On the windswept plains of eastern Wyoming stands the only monument to a prostitute known to exist in the United States. Though “Featherlegs,” as she was known, was seemingly well-liked by area residents, it is doubtful that the area citizens would have built a monument to her during her heyday. However, she was seemingly perceived to be an “important” part of history along the Cheyenne-Deadwood Stage Road when the monument was erected in 1964.
Back in 1876, on the Silver Springs Road, near Muskrat Canyon, Charlotte “Mother Featherlegs” Shephard established a saloon and “house of ill-repute.” Though it was really more of a dugout than a “house,” it didn’t stop the many men, lonely for female companionship, from frequenting her establishment.
She was called “Featherlegs” because her lace-trimmed red pantalettes made her limbs look like chicken legs and she was often known to gallop across the prairie riding astride a horse with her lacy ruffles flowing in the wind. When one of her customers commented that she looked just like a feather-legged chicken, the nickname stuck. A middle-aged auburn-haired woman, she ran the establishment along with an outlaw who was called Dangerous Dick Davis. In no time, the saloon and brothel became a favorite gathering place for Dangerous Dick’s cohorts. Mother Featherlegs was often entrusted with large sums of money and jewelry, that she would hide for the outlaws until they could safely dispose of them.
But for Featherlegs, the prosperity was not to last. In 1879, when a woman named Mrs. O.J. Demmon, the wife of a Silver Springs rancher, took a ride along the trail, she found the madam’s murdered body next to the spring. Having laid there for several days, moccasin tracks like those worn by “Dangerous Dick” were found around her body. Featherlegs was buried where she died. Meanwhile, Dangerous Dick had skipped the country, along with her cache of money and jewelry.
With the booty in hand, Dangerous Dick returned to the swamps of Louisiana, which had long been his preferred choice for his outlaw activities. However, a couple of years later he was found there and charged with robbery and murder. Before he was hanged, he confessed to having killed Mother Featherlegs and told the world that her real name was Charlotte Shephard. However many contend that Charlotte wasn’t her real name either, and Bob Darrow, the founder of MotherFeatherLegs.com, tells us that the name Charlotte came from a poem that Russell Thorp recited at the monument dedication.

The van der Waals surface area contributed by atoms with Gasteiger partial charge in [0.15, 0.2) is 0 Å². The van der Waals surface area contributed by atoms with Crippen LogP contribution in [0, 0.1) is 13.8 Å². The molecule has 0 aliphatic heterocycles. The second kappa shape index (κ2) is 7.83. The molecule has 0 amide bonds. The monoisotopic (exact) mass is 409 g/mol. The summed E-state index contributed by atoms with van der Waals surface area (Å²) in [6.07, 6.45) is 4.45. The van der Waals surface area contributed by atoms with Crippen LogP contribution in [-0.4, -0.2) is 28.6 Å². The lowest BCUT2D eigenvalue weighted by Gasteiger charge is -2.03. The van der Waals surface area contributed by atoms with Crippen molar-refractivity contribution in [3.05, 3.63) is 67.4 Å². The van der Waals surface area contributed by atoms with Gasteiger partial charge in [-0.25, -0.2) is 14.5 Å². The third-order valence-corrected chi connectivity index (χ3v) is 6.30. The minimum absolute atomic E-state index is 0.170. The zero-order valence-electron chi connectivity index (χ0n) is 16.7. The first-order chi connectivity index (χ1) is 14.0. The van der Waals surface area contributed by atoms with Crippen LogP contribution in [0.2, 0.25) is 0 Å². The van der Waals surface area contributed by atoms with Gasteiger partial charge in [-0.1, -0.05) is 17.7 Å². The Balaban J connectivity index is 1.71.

The 3,500-pound pink granite monument was erected in 1964 in conjunction with a reenactment of the Cheyenne-Deadwood Stage run.
The inscription reads: Her lies Mother Mother Featherlegs. So-called, as in her ruffled pantalettes she looked like a feather-legged chicken in a high wind. She was roadhouse ma’am. An outlaw confederate, she was murdered by “Dangerous Dick Davis the Terrapin” in 1879.
At the time of the re-enacted stage run, her famous pantalets were also on display at the marker. However, they were stolen on the same day. Years later, when they were discovered in a Deadwood saloon in 1990, a determined “posse” of Lusk residents raided the saloon and got them back. Unfortunately, for fear of further theft, they no longer grace the site of the monument. They now are on display at the Stagecoach Museum in Lusk, Wyoming.
The monument is located ten miles south of Lusk on the old Cheyenne trail. Be prepared, this unpaved road can often be pitted with muddy ruts.
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